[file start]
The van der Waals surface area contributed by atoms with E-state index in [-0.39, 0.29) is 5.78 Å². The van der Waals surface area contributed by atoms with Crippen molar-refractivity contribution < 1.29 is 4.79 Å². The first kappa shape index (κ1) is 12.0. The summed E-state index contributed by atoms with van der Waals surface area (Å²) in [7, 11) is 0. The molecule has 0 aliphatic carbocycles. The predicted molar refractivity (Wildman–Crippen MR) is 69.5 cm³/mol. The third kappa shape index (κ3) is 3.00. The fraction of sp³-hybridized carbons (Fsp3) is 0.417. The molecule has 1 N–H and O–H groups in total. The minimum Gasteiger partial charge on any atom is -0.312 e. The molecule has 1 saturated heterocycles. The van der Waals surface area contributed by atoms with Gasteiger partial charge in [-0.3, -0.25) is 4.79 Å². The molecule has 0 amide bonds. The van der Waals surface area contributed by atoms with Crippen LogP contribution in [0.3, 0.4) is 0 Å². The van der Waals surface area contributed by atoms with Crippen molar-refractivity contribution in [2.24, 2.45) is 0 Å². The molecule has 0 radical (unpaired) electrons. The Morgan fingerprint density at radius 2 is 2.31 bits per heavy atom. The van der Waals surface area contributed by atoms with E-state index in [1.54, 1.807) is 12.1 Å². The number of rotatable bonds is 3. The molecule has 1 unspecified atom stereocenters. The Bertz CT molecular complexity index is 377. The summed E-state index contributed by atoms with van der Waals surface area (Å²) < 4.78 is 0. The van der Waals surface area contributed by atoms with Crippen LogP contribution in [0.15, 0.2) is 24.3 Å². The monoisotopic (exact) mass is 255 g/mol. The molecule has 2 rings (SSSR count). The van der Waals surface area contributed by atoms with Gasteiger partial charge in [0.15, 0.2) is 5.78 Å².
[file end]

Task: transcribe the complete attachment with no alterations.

The van der Waals surface area contributed by atoms with E-state index in [-0.39, 0.29) is 5.78 Å². The van der Waals surface area contributed by atoms with Crippen molar-refractivity contribution < 1.29 is 4.79 Å². The first kappa shape index (κ1) is 12.0. The summed E-state index contributed by atoms with van der Waals surface area (Å²) in [7, 11) is 0. The molecule has 0 aliphatic carbocycles. The predicted molar refractivity (Wildman–Crippen MR) is 69.5 cm³/mol. The third kappa shape index (κ3) is 3.00. The fraction of sp³-hybridized carbons (Fsp3) is 0.417. The molecule has 1 N–H and O–H groups in total. The minimum Gasteiger partial charge on any atom is -0.312 e. The molecule has 1 saturated heterocycles. The van der Waals surface area contributed by atoms with Gasteiger partial charge in [-0.3, -0.25) is 4.79 Å². The molecule has 0 amide bonds. The van der Waals surface area contributed by atoms with Crippen LogP contribution in [0.3, 0.4) is 0 Å². The van der Waals surface area contributed by atoms with Crippen molar-refractivity contribution in [2.24, 2.45) is 0 Å². The molecule has 0 radical (unpaired) electrons. The Morgan fingerprint density at radius 2 is 2.31 bits per heavy atom. The van der Waals surface area contributed by atoms with E-state index in [1.54, 1.807) is 12.1 Å². The number of rotatable bonds is 3. The molecule has 1 unspecified atom stereocenters. The Bertz CT molecular complexity index is 377. The summed E-state index contributed by atoms with van der Waals surface area (Å²) < 4.78 is 0. The van der Waals surface area contributed by atoms with Crippen LogP contribution in [0.15, 0.2) is 24.3 Å². The monoisotopic (exact) mass is 255 g/mol. The molecule has 2 rings (SSSR count). The van der Waals surface area contributed by atoms with Gasteiger partial charge in [0.15, 0.2) is 5.78 Å².